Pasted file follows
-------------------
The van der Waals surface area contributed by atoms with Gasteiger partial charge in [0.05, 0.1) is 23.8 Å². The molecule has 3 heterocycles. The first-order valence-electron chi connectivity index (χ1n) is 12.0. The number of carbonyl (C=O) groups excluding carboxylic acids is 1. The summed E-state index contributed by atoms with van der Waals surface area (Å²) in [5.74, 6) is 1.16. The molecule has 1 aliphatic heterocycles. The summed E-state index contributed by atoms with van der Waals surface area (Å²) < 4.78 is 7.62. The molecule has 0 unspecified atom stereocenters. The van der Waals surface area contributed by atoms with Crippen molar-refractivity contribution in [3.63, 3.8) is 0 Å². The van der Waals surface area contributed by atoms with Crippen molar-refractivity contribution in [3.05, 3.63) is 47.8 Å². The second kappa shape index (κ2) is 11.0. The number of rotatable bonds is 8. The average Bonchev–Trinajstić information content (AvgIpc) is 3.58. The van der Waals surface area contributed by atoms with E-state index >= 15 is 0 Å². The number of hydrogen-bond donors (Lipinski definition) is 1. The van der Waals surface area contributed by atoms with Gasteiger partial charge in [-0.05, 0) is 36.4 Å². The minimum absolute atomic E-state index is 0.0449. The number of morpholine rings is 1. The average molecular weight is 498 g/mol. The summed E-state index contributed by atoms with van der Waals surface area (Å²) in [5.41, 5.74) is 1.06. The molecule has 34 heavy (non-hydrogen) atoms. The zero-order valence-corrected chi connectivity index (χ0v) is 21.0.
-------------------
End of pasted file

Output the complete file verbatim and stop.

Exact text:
The van der Waals surface area contributed by atoms with Gasteiger partial charge in [0.05, 0.1) is 23.8 Å². The molecule has 3 heterocycles. The first-order valence-electron chi connectivity index (χ1n) is 12.0. The number of carbonyl (C=O) groups excluding carboxylic acids is 1. The summed E-state index contributed by atoms with van der Waals surface area (Å²) in [5.74, 6) is 1.16. The molecule has 1 aliphatic heterocycles. The summed E-state index contributed by atoms with van der Waals surface area (Å²) < 4.78 is 7.62. The molecule has 0 unspecified atom stereocenters. The van der Waals surface area contributed by atoms with Crippen molar-refractivity contribution in [3.63, 3.8) is 0 Å². The van der Waals surface area contributed by atoms with Crippen molar-refractivity contribution in [3.05, 3.63) is 47.8 Å². The second kappa shape index (κ2) is 11.0. The number of rotatable bonds is 8. The average Bonchev–Trinajstić information content (AvgIpc) is 3.58. The van der Waals surface area contributed by atoms with E-state index >= 15 is 0 Å². The number of hydrogen-bond donors (Lipinski definition) is 1. The van der Waals surface area contributed by atoms with Gasteiger partial charge in [-0.05, 0) is 36.4 Å². The minimum absolute atomic E-state index is 0.0449. The number of morpholine rings is 1. The average molecular weight is 498 g/mol. The summed E-state index contributed by atoms with van der Waals surface area (Å²) in [5.41, 5.74) is 1.06. The molecule has 34 heavy (non-hydrogen) atoms. The zero-order valence-corrected chi connectivity index (χ0v) is 21.0.